Housing Alliance of Pennsylvania

Ronald Woan / Flickr

After nearly four years of work, the Pittsburgh Land Bank remains a divisive issue.

Margaret J. Krauss / 90.5 WESA

Nowhere in the country can someone work 40 hours a week at a minimum-wage job and afford a two-bedroom apartment, according to a study from the National Low Income Housing Coalition.

On average, a Pennsylvanian earning minimum wage would have to work 83 hours a week to afford a one-bedroom rental.

There are a lot of misconceptions about low-income earners. Primarily, that they’re not working hard enough, said Phyllis Chamberlain, executive director of the Housing Alliance of Pennsylvania.

Katie Blackley / 90.5 WESA

Vacant properties in Pittsburgh are increasingly becoming more abundant, driving property values down and costing tax payers nearly $400,000 a year.   Liz Hersh, Executive Director of the Housing Alliance of Pennsylvania says that although there are 16,000 to 20,000 vacant properties in Pittsburgh, blight in Pennsylvania is not just an urban issue.

“Because we’re an old state, we’ve had a lot of changes in industry, and we’ve had a lot of population loss over the years, and a lack of reinvestment, and a lack of policy to encourage or incentivize reuse of old properties,” Hersh explains.

Marie Cusick / StateImpact Pennslvania

The Marcellus Shale runs under 60 percent of Pennsylvania. But the areas where drilling takes place feel the economic effects more than most. On Thursday, those counties received $8.1 million in state funding to support 44 local projects that address housing availability, community development and rental assistance.

The Housing Alliance of Pennsylvania has been working to expand the Pennsylvania Housing Trust Fund statewide; the organization will continue that work following the release of a report that shows a person would have to make $15.12 an hour in wages to afford a modest, two-bedroom apartment at fair market rate in Allegheny County.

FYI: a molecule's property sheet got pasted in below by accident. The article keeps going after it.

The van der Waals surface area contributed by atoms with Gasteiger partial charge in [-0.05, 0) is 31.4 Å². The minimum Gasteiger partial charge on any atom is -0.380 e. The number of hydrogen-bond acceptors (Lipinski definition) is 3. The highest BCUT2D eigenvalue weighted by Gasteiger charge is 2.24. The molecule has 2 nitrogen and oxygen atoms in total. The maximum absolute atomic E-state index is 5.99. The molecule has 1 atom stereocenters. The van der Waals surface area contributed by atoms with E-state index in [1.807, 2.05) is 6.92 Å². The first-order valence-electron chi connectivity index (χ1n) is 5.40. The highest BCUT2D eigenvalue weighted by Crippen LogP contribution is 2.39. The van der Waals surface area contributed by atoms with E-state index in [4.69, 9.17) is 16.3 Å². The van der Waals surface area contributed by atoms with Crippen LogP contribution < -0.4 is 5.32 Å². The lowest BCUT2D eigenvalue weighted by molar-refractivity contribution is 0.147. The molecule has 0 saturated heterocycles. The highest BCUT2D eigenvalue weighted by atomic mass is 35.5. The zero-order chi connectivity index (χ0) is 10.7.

The problem, according to Alliance Executive Director, Liz Hersh, is that many people don’t make that much money.

Bill Aims to Expand Affordable Housing Statewide

Feb 16, 2015

Following a report last week that affordable housing is getting harder to come by for low and very-low income families, a bill being introduced in Harrisburg would expand a program that improves rental housing in communities.

The Pennsylvania Housing Trust Fund was established in 2010 and first funded in 2012 with Marcellus Shale impact fees. It’s only available in Marcellus areas, but the expansion bill would extend the program statewide, without raising taxes or fees.

With the heavily boarded up community of Homestead as a backdrop, the Housing Alliance of Pennsylvania released a toolkit to fight blight today.

As the housing market continues to rebound after the 2008 recession, some Pennsylvanian residents are still in need of affordable housing.

Currently in Pennsylvania there is a shortage of about 268,000 affordable housing units, according to Liz Hersh, Executive Director of the Housing Alliance of Pennsylvania.